The Y2K boom for the supply industry is well and truly over, as users rein in their IT spending over the next three years. While overall user spend on IT products, services and staff is rising, from £50bn last year to £67bn in 2002, the underlying growth rate is now in decline. The only major bright spot, at least for suppliers, is double-digit growth in public sector IT spend, a direct result of Gordon Brown's spending review.
These are among the findings of the latest half yearly analysis of user IT spend by Computer Weekly and KEW Associates, based on information from 50,000 UK budget-holding IT users, supplemented with an in-depth survey of spend patterns over the summer, responded to by some 3,000 users.
IT spend in the UK is now firmly back in synch, correlating closely with the overall UK Gross Domestic Product growth. The quarterly analysis of IT spend growth set against gross domestic product clearly plots this development by the first two quarters this year.
The outlook is tight in all non-public sector areas over the next two years. IT spend in the manufacturing industries and the services sectors shows a continual growth decline, with both sector groups firmly in single-figure growth in 2002. By contrast, the traditionally hard pushed public sector, which will spend £9.3bn this year, will enjoy a spend growth rise to 13.5% by 2002. This is a direct result of the Government's spending review, which announced heavy investments to shore up the creaking public sector IT infrastructure.
Of the five major manufacturing vertical sectors analysed in the report, only one, the metals, minerals and chemicals sector, shows increased IT spend next year.
Although two of the seven services sectors, insurance and computer services, show increased growth next year users in both expect spend growth for the following year, 2002, to drop back sharply to below last year's figures.
Despite being an area of rapid growth, e-commerce does not offer a panacea to the general IT supply industry - at least for the next couple of years. While IT-related spend on e-commerce, as defined by senior IT user budget-holders, is enjoying strong growth, it will this year only account for about 5.3% of overall IT spend (£2.9bn out of the total £55bn). E-commerce spend growth will drop over the next two years as the market matures but it will still be strong, averaging 36% growth, and e-commerce will account for 9.4% of the total user IT spend by 2002 (£6.3bn spent on e-commerce infrastructure, out of the total £67bn).
Other strong growth areas, IT security, and private and public Internet, have a similar growth pattern to that of e-commerce. Central government is one of the largest spenders on IT security, perhaps not surprisingly, given the Ministry of Defence. But in the future, the construction industry, which has been making concerted efforts to catch up, will spend most proportionately on IT security.
The euro is looming as a growing source of IT spend. With Y2K out of the way, users expect a 99% growth in euro IT spend next year to £954m overall. That will increase to £1.2bn by 2002.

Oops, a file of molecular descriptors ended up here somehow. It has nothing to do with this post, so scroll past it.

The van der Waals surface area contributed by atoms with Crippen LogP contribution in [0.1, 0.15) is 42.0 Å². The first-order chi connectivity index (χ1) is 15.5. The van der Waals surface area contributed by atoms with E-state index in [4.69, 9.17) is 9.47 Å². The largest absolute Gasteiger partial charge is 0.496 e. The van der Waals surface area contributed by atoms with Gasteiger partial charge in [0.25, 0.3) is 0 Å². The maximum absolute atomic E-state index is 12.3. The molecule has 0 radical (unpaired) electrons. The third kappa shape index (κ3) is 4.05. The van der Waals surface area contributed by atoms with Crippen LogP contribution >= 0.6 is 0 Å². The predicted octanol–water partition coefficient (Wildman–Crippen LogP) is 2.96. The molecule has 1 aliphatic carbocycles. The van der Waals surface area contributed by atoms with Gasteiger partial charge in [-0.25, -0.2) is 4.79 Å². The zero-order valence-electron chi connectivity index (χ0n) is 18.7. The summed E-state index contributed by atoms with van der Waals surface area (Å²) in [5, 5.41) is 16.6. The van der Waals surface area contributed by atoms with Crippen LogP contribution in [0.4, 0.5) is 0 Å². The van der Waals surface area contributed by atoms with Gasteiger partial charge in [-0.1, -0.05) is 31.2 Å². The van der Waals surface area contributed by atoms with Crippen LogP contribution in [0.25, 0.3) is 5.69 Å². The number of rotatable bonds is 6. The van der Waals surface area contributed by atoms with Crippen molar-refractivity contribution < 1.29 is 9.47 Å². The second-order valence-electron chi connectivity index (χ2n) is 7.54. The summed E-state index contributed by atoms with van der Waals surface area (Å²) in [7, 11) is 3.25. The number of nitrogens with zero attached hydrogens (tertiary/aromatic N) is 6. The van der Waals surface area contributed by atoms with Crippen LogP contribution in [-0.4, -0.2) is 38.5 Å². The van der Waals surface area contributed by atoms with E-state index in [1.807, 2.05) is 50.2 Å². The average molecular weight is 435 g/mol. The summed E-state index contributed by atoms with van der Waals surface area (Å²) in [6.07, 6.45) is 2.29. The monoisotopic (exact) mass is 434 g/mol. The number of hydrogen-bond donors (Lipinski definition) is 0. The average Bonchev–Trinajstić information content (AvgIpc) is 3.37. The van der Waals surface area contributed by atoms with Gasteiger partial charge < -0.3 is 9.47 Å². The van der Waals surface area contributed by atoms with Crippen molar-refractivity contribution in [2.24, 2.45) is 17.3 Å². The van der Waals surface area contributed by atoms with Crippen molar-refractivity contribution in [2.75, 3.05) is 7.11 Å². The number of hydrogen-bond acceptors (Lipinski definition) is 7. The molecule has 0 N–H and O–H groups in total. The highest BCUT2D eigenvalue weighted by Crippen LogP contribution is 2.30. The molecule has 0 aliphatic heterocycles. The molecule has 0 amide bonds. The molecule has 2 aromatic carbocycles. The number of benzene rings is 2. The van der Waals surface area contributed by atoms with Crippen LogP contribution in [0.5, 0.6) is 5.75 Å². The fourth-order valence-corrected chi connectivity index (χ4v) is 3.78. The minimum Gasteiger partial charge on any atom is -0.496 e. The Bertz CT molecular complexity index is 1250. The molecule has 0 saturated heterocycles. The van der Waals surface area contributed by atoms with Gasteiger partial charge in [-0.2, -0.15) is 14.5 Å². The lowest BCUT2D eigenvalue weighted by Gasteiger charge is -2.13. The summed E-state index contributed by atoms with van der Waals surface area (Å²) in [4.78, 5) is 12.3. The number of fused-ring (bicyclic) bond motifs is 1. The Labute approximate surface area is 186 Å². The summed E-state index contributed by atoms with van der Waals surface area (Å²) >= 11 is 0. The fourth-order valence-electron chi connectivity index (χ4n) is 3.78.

Computer software and services suppliers are severely hit as users tighten their belts. The Computer Weekly/KEW figures, drawn from the user community, concur broadly with those collected by software and services analyst Richard Holway from the supplier community.
Apart from a flurry of growth in spend on software application products last year, the general picture is one of gradual decline, particularly in custom software and system software spend. Applications and development software growth will remain in double figures, but with no clear industry spark, such as the supply industry enjoyed with Y2K, the days of really large software spend growth are over for the time being.
Users expect a sharper drop in services and consultancy growth. The contract recruitment market is in actual decline. They have served their purpose now that industry has survived Y2K and other reasons to bring them back, such as the euro, are more open-ended in time scale.
IT consultancy, too has taken a knock, from 21% growth last year to 6% for 1999/2000. Companies like Hewlett-Packard, Cap Gemini and Cisco all buying into consultancies are clearly aiming at management of change - users certainly do not see the need for IT consultancy.
Staff costs, the major part of any IT director's spend, are moving into a period of slower growth as the economy calms down. The fear of not retaining staff is not as great as before Y2K.
Although there are shortages in some areas - especially e-commerce-related - any extra spend is eclipsed by the proportionately much larger staffing spend generated by traditional IT.
The slowing of staffing costs is to some extent counterbalanced by the growth in facilities management, which will sustain about a 15% growth to 2002.
There is good news for IT hardware suppliers. While they are currently going through a tough time, orders should pick up next year, according to their users.
Portable PCs are currently bucking the trend and next year sales of desktop PCs and PC servers, which have had a poor year, look set to grow sharply.
Factors driving user IT spend - users' comments
What's in the survey?
The Computer Weekly/KEW Associates User IT Expenditure Survey, for over seven years the most comprehensive analysis of IT spend for the UK, has gone six-monthly for the first time. The report, based on information from Computer Weekly's database of 60,000 UK IT budget-holders, a detailed survey responded to by 3,000 senior users, and government statistical information, is unique in its scope. It analyses and forecasts IT spend according to 21 spend categories, in 16 industry sectors and for four sizes of organisation.
To order copies of the report, UK IT Expenditure, Trends and Forecast 1998-2002, Autumn 2000 edition, price £2,500 + VAT, contact Julia Hoare at Computer Weekly Publications. Tel: 020-8652 3099. Fax: 020-8652 8927.